In today’s world of Instagram, YouTube and video games, it can be hard to get kids interested in books.

But for some — like Margaret Zendzian — reading sparks the imagination in a way that technology doesn’t.

The 14-year-old Bluffton student has always loved reading. When she’s not playing tennis or practicing her violin, Margaret can often be found curled up with a book.

From the last day of school to the first week of July, she read the entire “Maze Runner” series, as well as “Dividing Eden,” “Carve the Mark,” “Relative Strangers” and “This Mortal Coil.”

“I like to read because every single person has a different perspective on the world,” Margaret said. “When you read someone else's work, it opens up new perspectives for you. ... Your own thoughts can be changed with reading just one book. It can open up new worlds.”

So why is Margaret so excited about reading when other kids fight their parents tooth and nail to avoid sitting down with a book? Perhaps it’s the fact that her parents, David and Dana Zendzian, are avid readers. Or maybe it’s all the hours her parents have spent reading to her and her two brothers over the years.

Dana Zendzian regularly took her children to the library for story time when they were little. These story hours are still available; check with the Hilton Head Island or Bluffton branches of the Beaufort County Library for events that might spark your child’s interest in the world of books.

“My biggest tip for getting kids excited about reading is helping them find something that interests them,” said Kelli Baxter, youth services manager at the Bluffton library. “If a child’s passion is sports, then find some books about sports. If a child really loves adventures, help them find books about adventures. I truly believe that those who say they do not like reading just haven’t found the book that calls to them yet.”

backtoschool4If your child is having a hard time choosing a book, just ask the librarian for suggestions. And don’t be afraid to try a variety of genres: Baxter said she tells kids they shouldn’t force themselves to finish a book if they aren’t enjoying it.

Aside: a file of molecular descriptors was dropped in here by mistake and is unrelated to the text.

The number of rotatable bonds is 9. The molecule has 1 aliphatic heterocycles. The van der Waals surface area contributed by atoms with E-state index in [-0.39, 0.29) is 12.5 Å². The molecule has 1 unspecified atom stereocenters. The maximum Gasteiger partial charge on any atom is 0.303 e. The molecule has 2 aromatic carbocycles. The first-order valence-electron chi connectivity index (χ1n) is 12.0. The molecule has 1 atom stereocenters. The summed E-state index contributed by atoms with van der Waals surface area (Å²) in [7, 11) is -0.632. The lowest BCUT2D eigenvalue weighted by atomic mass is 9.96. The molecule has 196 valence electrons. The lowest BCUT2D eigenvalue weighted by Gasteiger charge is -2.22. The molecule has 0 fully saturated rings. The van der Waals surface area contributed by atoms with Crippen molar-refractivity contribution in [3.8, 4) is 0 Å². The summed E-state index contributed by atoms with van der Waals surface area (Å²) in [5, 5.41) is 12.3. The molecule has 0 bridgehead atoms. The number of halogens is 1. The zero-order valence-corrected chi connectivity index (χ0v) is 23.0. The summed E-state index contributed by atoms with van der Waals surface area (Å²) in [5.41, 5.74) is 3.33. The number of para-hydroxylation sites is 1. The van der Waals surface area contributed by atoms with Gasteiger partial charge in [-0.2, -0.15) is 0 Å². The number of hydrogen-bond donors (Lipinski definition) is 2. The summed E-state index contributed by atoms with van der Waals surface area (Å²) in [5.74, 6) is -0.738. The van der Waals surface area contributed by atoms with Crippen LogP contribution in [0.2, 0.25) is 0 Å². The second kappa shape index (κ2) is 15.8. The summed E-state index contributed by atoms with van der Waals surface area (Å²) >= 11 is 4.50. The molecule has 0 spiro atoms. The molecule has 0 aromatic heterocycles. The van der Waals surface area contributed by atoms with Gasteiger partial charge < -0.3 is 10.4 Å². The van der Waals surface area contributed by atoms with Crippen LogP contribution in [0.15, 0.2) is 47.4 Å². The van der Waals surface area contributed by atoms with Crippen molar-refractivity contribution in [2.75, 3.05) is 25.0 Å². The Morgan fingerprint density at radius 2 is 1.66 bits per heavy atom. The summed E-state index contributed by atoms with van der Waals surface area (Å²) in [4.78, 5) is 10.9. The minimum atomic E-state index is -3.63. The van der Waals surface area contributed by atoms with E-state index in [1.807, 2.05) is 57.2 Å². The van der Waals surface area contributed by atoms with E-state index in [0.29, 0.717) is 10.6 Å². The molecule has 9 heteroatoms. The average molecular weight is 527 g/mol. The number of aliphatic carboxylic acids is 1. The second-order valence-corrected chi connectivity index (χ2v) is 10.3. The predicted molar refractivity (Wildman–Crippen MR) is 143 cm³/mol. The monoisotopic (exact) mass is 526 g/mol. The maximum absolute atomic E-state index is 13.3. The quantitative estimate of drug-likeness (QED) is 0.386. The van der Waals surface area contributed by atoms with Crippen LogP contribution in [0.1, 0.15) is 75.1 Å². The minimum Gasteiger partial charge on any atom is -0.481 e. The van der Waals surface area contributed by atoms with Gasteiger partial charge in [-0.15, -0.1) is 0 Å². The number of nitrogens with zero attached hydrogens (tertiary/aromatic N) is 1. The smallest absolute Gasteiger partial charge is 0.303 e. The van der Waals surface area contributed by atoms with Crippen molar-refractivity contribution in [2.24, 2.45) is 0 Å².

“It is OK to put the book down and try something different,” she said.

River Ridge Academy literacy intervention teacher Amber Blakes said it’s important to find books that are not too difficult and not too easy for kids to read. Children who have a difficult time reading might need to re-read books. Teachers can help parents find books that are appropriate for their children’s individual reading levels.

Blakes said parents can also have their children read aloud to determine if a book is appropriate for them. She said the book is a good fit if the child reads it with minimal mistakes, understands what he or she is reading, and shows interest in the story.

Children who struggle with reading also need to be read to so they can hear the flow of the words, Blakes said. Parents can even encourage children to write their own stories so they can see themselves as authors.

Students who have trouble staying focused can start out by reading for five minutes at a time, and build up from there, Blakes said. They can also read with a purpose. For example, they can take notes as they read, writing down the names of characters, the facts they learn, the words they don't know, the questions they have and the parts that make them laugh. She said sticky notes and journals are great for this.

Blakes suggested that children read for 20-40 minutes a day, but she said it really depends on each individual child’s needs.

It’s important to instill a routine with reading to help those who struggle with it, Baxter said, but she also discourages parents from making it seem like work.

“For me, reading should be viewed as something enjoyable rather than a chore,” Baxter said. “If children are forced to read a certain amount of time or a certain number of pages, etc., they may begin to feel reading is more of a chore and lose interest.”

However, Baxter said, “The more you read, the better you will get at it.”